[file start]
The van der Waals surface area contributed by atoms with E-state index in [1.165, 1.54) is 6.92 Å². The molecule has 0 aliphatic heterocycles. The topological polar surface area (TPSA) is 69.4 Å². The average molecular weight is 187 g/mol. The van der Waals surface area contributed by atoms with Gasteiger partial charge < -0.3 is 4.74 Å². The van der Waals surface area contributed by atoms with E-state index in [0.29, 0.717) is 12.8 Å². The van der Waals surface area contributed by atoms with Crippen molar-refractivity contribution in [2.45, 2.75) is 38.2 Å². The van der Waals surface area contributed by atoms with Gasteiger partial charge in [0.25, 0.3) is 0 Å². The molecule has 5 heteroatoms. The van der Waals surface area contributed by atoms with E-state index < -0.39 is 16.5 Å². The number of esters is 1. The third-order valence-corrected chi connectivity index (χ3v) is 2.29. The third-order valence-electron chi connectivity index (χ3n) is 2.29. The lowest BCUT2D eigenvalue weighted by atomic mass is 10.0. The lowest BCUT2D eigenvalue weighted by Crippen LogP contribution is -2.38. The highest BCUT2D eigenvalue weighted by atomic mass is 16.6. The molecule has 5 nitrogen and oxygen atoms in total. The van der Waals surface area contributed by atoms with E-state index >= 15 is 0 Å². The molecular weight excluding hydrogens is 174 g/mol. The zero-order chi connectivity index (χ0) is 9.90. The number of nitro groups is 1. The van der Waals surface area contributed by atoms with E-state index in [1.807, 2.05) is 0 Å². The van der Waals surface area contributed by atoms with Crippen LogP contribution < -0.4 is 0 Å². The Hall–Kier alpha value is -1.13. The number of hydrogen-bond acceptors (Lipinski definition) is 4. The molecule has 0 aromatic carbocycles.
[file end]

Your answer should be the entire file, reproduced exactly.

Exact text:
The van der Waals surface area contributed by atoms with E-state index in [1.165, 1.54) is 6.92 Å². The molecule has 0 aliphatic heterocycles. The topological polar surface area (TPSA) is 69.4 Å². The average molecular weight is 187 g/mol. The van der Waals surface area contributed by atoms with Gasteiger partial charge < -0.3 is 4.74 Å². The van der Waals surface area contributed by atoms with E-state index in [0.29, 0.717) is 12.8 Å². The van der Waals surface area contributed by atoms with Crippen molar-refractivity contribution in [2.45, 2.75) is 38.2 Å². The van der Waals surface area contributed by atoms with Gasteiger partial charge in [0.25, 0.3) is 0 Å². The molecule has 5 heteroatoms. The van der Waals surface area contributed by atoms with E-state index < -0.39 is 16.5 Å². The number of esters is 1. The third-order valence-corrected chi connectivity index (χ3v) is 2.29. The third-order valence-electron chi connectivity index (χ3n) is 2.29. The lowest BCUT2D eigenvalue weighted by atomic mass is 10.0. The lowest BCUT2D eigenvalue weighted by Crippen LogP contribution is -2.38. The highest BCUT2D eigenvalue weighted by atomic mass is 16.6. The molecule has 5 nitrogen and oxygen atoms in total. The van der Waals surface area contributed by atoms with E-state index >= 15 is 0 Å². The molecular weight excluding hydrogens is 174 g/mol. The zero-order chi connectivity index (χ0) is 9.90. The number of nitro groups is 1. The van der Waals surface area contributed by atoms with E-state index in [1.807, 2.05) is 0 Å². The van der Waals surface area contributed by atoms with Crippen LogP contribution < -0.4 is 0 Å². The Hall–Kier alpha value is -1.13. The number of hydrogen-bond acceptors (Lipinski definition) is 4. The molecule has 0 aromatic carbocycles.